Wendelien Van Oldenborgh, Après la reprise, la prise, 3 slide projectors, synchronised sound and subtitles in English separately projected, 15 min, 2009

The Past is Never Dead

Wendelien van Oldenborgh

A Space Main Gallery

April 3 – May 7, 2010

Essay by: Helena Reckitt

Copresented by: Netherlands Consulate, Mondriaan Foundation, The Images Festival

Award winning exhibition! Wendelien van Oldenborgh -- for The Past is Never Dead at A Space Gallery -- is the winner of the Marian McMahon Award Presented by the Images Festival and sponsored by Kodak Canada. This award honours strong work in autobiography, the complexity of subject and the spirit of Marian McMahon.

Due to popular demand, The Past is Never Dead has been extended by one week. It closes on May 7th.

Images Festival and A Space Gallery are very pleased to present the premiere North American exhibition of Rotterdam artist Wendelien van Oldenborgh. Through her rich and layered strategies of combining social research with documentary methodologies, van Oldenborgh creates both still and moving image projections that examine the role of individuals within broader political and social environments.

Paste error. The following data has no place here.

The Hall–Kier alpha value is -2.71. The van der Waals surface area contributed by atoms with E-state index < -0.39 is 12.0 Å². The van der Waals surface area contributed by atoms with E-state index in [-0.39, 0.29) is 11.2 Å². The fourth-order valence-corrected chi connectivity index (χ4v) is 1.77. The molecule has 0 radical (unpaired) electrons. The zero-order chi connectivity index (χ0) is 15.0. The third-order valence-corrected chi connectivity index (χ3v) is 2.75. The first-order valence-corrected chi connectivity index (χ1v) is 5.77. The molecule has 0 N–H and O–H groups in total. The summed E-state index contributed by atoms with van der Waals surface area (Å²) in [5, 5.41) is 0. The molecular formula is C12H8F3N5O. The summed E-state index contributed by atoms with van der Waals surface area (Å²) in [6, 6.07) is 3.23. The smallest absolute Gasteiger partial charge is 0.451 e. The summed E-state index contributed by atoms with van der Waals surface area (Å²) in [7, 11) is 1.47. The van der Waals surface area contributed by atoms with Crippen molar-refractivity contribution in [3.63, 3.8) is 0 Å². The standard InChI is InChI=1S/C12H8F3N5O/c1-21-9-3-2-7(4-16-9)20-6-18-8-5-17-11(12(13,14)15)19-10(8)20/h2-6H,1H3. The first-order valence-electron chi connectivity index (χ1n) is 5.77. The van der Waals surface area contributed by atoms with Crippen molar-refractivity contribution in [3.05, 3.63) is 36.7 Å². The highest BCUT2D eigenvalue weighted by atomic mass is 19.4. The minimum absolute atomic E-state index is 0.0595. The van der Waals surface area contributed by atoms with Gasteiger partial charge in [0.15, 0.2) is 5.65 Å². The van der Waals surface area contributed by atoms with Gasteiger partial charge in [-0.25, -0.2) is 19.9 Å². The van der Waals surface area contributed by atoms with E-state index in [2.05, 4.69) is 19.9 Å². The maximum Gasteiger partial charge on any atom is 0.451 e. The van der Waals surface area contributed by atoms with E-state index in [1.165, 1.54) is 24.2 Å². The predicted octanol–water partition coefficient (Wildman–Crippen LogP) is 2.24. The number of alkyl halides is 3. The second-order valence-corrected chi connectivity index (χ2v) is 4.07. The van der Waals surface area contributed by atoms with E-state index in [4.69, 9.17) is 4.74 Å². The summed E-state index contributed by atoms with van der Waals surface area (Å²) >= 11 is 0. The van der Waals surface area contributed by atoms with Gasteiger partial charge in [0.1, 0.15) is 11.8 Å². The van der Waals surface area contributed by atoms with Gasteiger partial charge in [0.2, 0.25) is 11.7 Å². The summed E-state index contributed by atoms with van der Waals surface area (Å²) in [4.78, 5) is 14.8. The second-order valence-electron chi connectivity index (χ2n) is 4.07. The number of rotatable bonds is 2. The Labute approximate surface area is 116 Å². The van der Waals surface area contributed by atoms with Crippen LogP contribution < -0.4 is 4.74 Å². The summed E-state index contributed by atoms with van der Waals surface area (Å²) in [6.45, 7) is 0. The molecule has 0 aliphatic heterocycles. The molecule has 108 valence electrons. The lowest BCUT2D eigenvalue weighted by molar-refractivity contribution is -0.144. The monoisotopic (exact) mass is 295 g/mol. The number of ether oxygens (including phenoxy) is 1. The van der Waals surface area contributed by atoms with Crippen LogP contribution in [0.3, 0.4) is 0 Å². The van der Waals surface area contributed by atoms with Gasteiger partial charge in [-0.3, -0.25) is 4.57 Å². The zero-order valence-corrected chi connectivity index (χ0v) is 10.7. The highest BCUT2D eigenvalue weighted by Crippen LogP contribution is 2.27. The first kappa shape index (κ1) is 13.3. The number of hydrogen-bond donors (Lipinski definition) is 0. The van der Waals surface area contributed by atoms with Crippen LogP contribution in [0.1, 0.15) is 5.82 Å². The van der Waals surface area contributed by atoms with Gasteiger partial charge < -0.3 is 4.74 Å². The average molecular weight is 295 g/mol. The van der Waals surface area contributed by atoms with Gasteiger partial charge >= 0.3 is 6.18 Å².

Examining notions of women, work and cultural production, Après le reprise, la prise (2009) is rooted in the story of the labour strikes and subsequent closure of four Levi’s factories in Belgium and France in the 1990s. Almost 2000 workers, most of whom were women who had worked with Levi’s their entire working lives, spent months bargaining and demonstrating to no avail, some groups even initiating dialogues to lower their wages in an attempt to keep the factories open.

Also on view will be the recent work Instruction, which addresses the unresolved, traumatic events of the Dutch military intervention in Indonesia following World War II, euphemistically called a “police action.” The film casts a group of young cadets from the Royal Netherlands Military Academy who perform a script consisting of excerpts and quotes from different sources:  personal diaries, historical broadcast transcripts related to the topic, and essays, that all in a more or less direct way tackle collective responsibility and the heritage of the colonial past.


Wendelien van Oldenborgh was born in Rotterdam and bases her practice there. After graduating from Goldsmiths’ College in London, she worked in Belgium and Germany for many years. Van Oldenborgh investigates the political, social and cultural relationships in our society and how these are openly manifested through everyday social intercourse. During the past few years, Wendelien van Oldenborgh has had solo exhibitions in Van Abbemuseum (Eindhoven), Muhka (Antwerp), Tent (Rotterdam), Casco (Utrecht) and the Musée des Beaux Arts (Mulhouse), Witte de With, Museum Boijmans van Beuningen and the Kuenstlerhaus Stuttgart, 10th Istanbul Biennal and the 28th Biennial of São Paulo.

Helena Reckitt is Senior Curator of Programs at The Power Plant in Toronto and is on the adjunct faculty of Art History at York University. With a background in publishing and public programming as well as curating, Reckitt has previously worked at the Atlanta Contemporary Art Center, Georgia, the ICA, London, and Routledge, London.